Why Writing Matters…

Writing Matters focuses appropriate and necessary attention on the sentence.  Students learn to understand and write sentences of increasing sophistication and complexity:

Applied Grammar:  Terminology (both parts of speech and sentence parts) is a vocabulary useful for developing student writing.  Identification of words and groups of words in a sentence is merely a stepping stone to student creation of good sentences with a variety of expanders and structures.  Writing Matters focuses not on grammar but on the development of good sentences through grammar.

The Way Words, Phrases, & Clauses Relate to Each Other:  While  Writing Matters does ask instructors and their students to identify words and groups of words, the focus is on the relationships those words and groups of words have with each other rather than labeling by structure.  For example, adverbs are identified not by whether they end in suffix –ly but instead by the relationship they have with verbs (as well as adjectives and other adverbs) in the sentence.

The Link Between Sentence Syntax and Comprehension:  For decades, educators have valued the relationship between vocabulary and reading comprehension.  In recent years an increasing focus on sentence syntax and its connection to reading comprehension has validated student understanding of relationships between words (parts of speech instruction) and relationships between phrases and clauses (sentence parts instruction).  In other words the development of an understanding of syntax, brought about through the Writing Matters approach, builds not only sentence writing skills but also sentence comprehension.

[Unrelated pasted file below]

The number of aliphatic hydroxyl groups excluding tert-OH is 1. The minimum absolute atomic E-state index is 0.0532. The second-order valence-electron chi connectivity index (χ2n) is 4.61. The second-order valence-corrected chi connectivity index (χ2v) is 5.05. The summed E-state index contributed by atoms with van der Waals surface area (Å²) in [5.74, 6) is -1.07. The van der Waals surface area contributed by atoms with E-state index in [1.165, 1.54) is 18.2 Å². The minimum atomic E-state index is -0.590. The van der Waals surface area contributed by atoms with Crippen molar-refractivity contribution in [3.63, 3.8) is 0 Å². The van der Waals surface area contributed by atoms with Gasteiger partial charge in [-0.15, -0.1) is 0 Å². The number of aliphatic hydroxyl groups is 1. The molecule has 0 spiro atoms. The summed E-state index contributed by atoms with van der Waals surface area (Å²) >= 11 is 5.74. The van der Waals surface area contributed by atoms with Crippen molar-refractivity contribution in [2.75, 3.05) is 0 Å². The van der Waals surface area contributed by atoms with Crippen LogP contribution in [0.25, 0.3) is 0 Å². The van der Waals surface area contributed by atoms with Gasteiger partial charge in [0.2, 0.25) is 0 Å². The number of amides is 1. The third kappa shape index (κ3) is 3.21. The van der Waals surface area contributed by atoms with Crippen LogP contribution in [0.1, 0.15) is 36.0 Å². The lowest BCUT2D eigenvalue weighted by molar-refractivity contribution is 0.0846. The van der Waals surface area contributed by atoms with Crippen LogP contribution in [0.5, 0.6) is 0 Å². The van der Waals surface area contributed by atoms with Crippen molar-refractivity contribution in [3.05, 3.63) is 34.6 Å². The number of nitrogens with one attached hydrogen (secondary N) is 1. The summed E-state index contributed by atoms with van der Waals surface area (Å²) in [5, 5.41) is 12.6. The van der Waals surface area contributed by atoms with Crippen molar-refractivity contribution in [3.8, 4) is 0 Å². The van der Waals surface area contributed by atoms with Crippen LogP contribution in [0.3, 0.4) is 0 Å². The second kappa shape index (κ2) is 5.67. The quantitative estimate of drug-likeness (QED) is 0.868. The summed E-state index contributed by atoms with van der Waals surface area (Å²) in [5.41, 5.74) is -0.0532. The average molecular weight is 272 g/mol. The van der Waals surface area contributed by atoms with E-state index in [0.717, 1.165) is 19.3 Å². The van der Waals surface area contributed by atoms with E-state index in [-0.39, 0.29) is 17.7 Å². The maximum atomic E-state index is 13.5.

Common-Core Alignment:  The language standards of the C.C.S.S. specifically address both parts of speech and sentence parts.  Additionally, they discuss the development of good sentence skills.  States that are developing standards outside the C.C.S.S. are relying on similar parameters. Writing Matters cross references each introduced concept with the Common Core so that instructors can recognize which concepts are important and relevant at which grade levels.

An Approach Rather Than A Method:  Writing Matters is concept-based.  Instructors are armed with effective elements of a lesson and the content necessary to flesh out that structure for students at a wide variety of grade and skill levels.  While an appendix to the book does include a sequence of skills by grade level, instructors are empowered to synchronize the Writing Matters approach with content from other areas of the curriculum.  Additionally, they are encouraged to modify, shorten, or lengthen particular concepts in order to adapt the approach to specific students or groups of students.


2 thoughts on “Why Writing Matters…

  1. William Van Cleave says:

    This is really interesting information on writing, and I’d love to know more about your thoughts on handwriting and such.


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